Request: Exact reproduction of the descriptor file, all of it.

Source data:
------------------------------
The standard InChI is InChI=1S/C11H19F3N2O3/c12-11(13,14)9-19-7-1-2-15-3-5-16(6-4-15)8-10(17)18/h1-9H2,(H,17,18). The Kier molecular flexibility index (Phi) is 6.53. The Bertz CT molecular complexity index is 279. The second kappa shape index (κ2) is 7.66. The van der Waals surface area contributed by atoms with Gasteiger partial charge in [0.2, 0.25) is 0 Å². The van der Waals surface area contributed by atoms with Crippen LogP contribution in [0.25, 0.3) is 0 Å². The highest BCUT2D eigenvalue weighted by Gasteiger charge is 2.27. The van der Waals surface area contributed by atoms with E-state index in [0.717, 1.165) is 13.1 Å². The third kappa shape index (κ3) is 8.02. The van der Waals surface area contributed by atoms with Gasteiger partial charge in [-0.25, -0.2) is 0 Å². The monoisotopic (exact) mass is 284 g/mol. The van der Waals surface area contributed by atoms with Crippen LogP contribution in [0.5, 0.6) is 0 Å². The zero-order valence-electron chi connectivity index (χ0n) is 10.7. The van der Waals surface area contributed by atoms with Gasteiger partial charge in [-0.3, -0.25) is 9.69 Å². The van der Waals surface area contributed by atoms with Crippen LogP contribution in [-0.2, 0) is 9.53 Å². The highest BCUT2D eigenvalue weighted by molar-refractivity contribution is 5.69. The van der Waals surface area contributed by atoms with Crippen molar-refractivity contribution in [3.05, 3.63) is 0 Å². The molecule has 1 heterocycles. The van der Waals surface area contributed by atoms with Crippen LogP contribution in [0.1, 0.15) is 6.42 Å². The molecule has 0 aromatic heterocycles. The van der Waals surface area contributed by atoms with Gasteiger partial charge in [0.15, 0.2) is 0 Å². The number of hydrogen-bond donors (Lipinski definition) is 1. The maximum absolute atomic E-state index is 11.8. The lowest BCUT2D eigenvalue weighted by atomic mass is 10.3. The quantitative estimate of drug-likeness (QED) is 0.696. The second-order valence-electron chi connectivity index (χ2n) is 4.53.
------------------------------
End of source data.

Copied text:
The standard InChI is InChI=1S/C11H19F3N2O3/c12-11(13,14)9-19-7-1-2-15-3-5-16(6-4-15)8-10(17)18/h1-9H2,(H,17,18). The Kier molecular flexibility index (Phi) is 6.53. The Bertz CT molecular complexity index is 279. The second kappa shape index (κ2) is 7.66. The van der Waals surface area contributed by atoms with Gasteiger partial charge in [0.2, 0.25) is 0 Å². The van der Waals surface area contributed by atoms with Crippen LogP contribution in [0.25, 0.3) is 0 Å². The highest BCUT2D eigenvalue weighted by Gasteiger charge is 2.27. The van der Waals surface area contributed by atoms with E-state index in [0.717, 1.165) is 13.1 Å². The third kappa shape index (κ3) is 8.02. The van der Waals surface area contributed by atoms with Gasteiger partial charge in [-0.25, -0.2) is 0 Å². The monoisotopic (exact) mass is 284 g/mol. The van der Waals surface area contributed by atoms with Crippen LogP contribution in [0.5, 0.6) is 0 Å². The zero-order valence-electron chi connectivity index (χ0n) is 10.7. The van der Waals surface area contributed by atoms with Gasteiger partial charge in [-0.3, -0.25) is 9.69 Å². The van der Waals surface area contributed by atoms with Crippen LogP contribution in [-0.2, 0) is 9.53 Å². The highest BCUT2D eigenvalue weighted by molar-refractivity contribution is 5.69. The van der Waals surface area contributed by atoms with Crippen molar-refractivity contribution in [3.05, 3.63) is 0 Å². The molecule has 1 heterocycles. The van der Waals surface area contributed by atoms with Crippen LogP contribution in [0.1, 0.15) is 6.42 Å². The molecule has 0 aromatic heterocycles. The van der Waals surface area contributed by atoms with Gasteiger partial charge in [0.15, 0.2) is 0 Å². The number of hydrogen-bond donors (Lipinski definition) is 1. The maximum absolute atomic E-state index is 11.8. The lowest BCUT2D eigenvalue weighted by atomic mass is 10.3. The quantitative estimate of drug-likeness (QED) is 0.696. The second-order valence-electron chi connectivity index (χ2n) is 4.53.